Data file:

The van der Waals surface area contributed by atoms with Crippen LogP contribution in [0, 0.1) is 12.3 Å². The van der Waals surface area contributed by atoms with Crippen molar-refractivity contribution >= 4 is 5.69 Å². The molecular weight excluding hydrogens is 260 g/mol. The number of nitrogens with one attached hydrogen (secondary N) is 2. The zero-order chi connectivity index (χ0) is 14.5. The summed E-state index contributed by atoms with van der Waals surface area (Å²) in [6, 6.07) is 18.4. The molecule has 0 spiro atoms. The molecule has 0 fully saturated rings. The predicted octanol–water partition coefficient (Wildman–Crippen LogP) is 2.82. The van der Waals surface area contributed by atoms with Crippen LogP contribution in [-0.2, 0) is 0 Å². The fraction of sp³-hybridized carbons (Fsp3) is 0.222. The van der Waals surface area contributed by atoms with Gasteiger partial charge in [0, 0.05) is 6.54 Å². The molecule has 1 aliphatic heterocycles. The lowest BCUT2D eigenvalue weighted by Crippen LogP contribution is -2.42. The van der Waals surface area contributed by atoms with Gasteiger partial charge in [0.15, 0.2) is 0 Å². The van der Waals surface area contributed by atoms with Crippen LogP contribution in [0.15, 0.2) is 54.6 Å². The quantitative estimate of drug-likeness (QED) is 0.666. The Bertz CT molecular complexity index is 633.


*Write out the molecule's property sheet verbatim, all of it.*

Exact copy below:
The van der Waals surface area contributed by atoms with Crippen LogP contribution in [0, 0.1) is 12.3 Å². The van der Waals surface area contributed by atoms with Crippen molar-refractivity contribution >= 4 is 5.69 Å². The molecular weight excluding hydrogens is 260 g/mol. The number of nitrogens with one attached hydrogen (secondary N) is 2. The zero-order chi connectivity index (χ0) is 14.5. The summed E-state index contributed by atoms with van der Waals surface area (Å²) in [6, 6.07) is 18.4. The molecule has 0 spiro atoms. The molecule has 0 fully saturated rings. The predicted octanol–water partition coefficient (Wildman–Crippen LogP) is 2.82. The van der Waals surface area contributed by atoms with Crippen LogP contribution in [-0.2, 0) is 0 Å². The fraction of sp³-hybridized carbons (Fsp3) is 0.222. The van der Waals surface area contributed by atoms with Gasteiger partial charge in [0, 0.05) is 6.54 Å². The molecule has 1 aliphatic heterocycles. The lowest BCUT2D eigenvalue weighted by Crippen LogP contribution is -2.42. The van der Waals surface area contributed by atoms with Gasteiger partial charge in [0.15, 0.2) is 0 Å². The van der Waals surface area contributed by atoms with Crippen LogP contribution in [0.15, 0.2) is 54.6 Å². The quantitative estimate of drug-likeness (QED) is 0.666. The Bertz CT molecular complexity index is 633.